Gloucester, Massachusetts is a fishing town. It is one of the oldest settlements in what became Massachusetts Bay Colony.
Through the years, life in this fishing town has not been easy. The town has seen more than its share of loss and pain, of lives disrupted. The fishing industry would rise and fall like the tide, one year providing a living wage, the next year leaving a family with barely any money. Storms would take fishermen when they were too young, leaving young widows with small children to make their way alone.
The ocean, beautiful to tourists and residents alike, cannot be tamed or controlled. It is master over fishermen and their families.
Along the waterfront on Stacy Boulevard is a statue called the Gloucester Fisherman’s Memorial, paying tribute to all those who died at sea. It was built in 1925 and is famous throughout the area.
But the statue I love best has not been there for very long. It is a statue a few yards away from the Fishermen’s statue. The statue shows a woman looking out to the sea and pays tribute to those left behind: The wives and children of fishermen. I love the strength of the statue. I love how the woman is carrying one child, while another holds onto her dress, a gesture that women around the world understand. I love everything about this statue.
Most of all, I love that it honors these women and children, recognizing that the sacrifice of families is great.
Yesterday, as we passed the statue, I thought of all the women and children who are refugees or displaced because of the war in Syria. I thought of the many women that I met in Iraq, the stories I have heard that are barely a page in the volumes of stories that are present from the Syrian war and the disruption of family and community by ISIS. I thought of the women and children I have met who teach me what it is to be strong.
The statue is a symbol of the strength of women, of grief being pushed aside as they move forward with stubborn endurance.
Today I think of these women and children – and I thank God for their strength and pray for grace to move forward.
“If you were giving a talk on teen pregnancy to a conservative, faith-based group who cares, what messages would you want to convey?” This was the question I recently asked someone in our family planning division at work. I was serious. I wanted her perspective. She did not hesitate. “I would tell them we live in a sex-saturated society, and everyone else is talking about sex – they need to be part of the conversation. I would tell them that you are not giving a teenager a mixed message if you tell them what you believe and what you would want them to do, and yet arm them with tools and knowledge about contraception if they make a different choice.” It was a great conversation.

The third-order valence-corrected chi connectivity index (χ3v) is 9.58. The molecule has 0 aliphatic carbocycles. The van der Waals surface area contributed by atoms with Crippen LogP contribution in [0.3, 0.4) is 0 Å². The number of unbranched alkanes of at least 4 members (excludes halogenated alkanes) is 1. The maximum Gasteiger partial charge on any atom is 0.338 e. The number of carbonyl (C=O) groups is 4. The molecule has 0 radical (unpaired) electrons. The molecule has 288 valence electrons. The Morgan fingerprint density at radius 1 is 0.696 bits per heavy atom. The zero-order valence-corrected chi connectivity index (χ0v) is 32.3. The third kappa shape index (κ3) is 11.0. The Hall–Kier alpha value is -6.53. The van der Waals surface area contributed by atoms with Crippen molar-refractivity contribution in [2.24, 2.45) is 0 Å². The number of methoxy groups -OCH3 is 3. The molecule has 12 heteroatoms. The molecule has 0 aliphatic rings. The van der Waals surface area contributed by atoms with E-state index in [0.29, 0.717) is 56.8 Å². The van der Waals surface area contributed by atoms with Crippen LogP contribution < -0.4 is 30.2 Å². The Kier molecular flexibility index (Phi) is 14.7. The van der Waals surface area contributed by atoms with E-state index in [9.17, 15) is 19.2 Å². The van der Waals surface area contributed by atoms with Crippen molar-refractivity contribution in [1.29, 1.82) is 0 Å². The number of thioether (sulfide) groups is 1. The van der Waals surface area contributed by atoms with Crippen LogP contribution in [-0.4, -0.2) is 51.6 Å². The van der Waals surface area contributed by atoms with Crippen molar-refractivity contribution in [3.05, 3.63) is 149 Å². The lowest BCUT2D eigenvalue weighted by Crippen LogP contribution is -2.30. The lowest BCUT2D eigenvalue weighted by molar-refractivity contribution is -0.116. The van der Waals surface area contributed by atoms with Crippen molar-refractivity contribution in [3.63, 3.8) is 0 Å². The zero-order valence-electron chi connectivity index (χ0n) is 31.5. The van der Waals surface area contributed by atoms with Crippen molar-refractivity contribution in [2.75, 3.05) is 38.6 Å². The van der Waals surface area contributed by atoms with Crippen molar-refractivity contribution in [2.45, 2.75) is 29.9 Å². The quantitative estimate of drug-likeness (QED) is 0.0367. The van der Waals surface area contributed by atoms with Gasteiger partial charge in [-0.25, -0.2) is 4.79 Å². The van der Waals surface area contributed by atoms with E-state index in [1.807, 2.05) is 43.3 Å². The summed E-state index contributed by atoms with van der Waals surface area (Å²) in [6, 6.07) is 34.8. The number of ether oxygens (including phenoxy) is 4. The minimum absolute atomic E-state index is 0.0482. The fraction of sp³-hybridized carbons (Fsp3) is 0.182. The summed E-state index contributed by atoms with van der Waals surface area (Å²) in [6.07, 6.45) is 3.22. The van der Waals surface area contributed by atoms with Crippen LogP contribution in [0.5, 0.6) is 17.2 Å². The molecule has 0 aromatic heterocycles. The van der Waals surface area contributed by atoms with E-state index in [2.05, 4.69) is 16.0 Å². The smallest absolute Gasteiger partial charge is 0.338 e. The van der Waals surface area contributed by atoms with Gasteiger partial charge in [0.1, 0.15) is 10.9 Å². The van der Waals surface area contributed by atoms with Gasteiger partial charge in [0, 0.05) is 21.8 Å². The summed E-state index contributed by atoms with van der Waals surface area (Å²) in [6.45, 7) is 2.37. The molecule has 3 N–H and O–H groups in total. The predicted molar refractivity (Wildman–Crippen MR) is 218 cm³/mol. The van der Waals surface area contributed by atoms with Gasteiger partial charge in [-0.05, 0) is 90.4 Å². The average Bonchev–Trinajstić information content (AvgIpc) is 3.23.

So armed with this, as well as facts and figures that tell more of the story of teen pregnancy I led a discussion at our church on Sunday.
To give a face to the story I chose, along with the numbers, to show a clip from a documentary called “The Gloucester 18”.
In 2008 Gloucester, Massachusetts – a seaport city known for its lobster, fishing and The Perfect Storm found itself in the center of a world-wide media frenzy. Reporters from as far away as Australia and Brazil descended on the town with cameras,microphones and all the other apparatus needed for a sensational story. The reason? There were four times the number of teen pregnancies than previous years and word had surfaced that 18 teenage girls had made a pact to become pregnant. As the nurse practitioner at Gloucester High School said “People love scandal”.
News networks preyed on this story like hawks and the girls and their families were deluged with phone calls from CNN to Dr. Phil. So what is the real story behind these Gloucester teenagers? More importantly what’s the story behind teen pregnancy in general?
What we know:
We know several things. We know that teen pregnancy is a complicated issue and those that ignore the complexity are living in denial. “Just Don’t Do It” or teaching kids about sex by showing them Barbie and Ken in a shoe box seem to be ineffective ways to deal with teens and sex, teens and pregnancy. While the United States has seen a significant decline in recent years, the lowest rate in 70 years, we still have the highest rate in the developing world, surpassing Great Britain, France, The Netherlands and Sweden.
We know other things as well….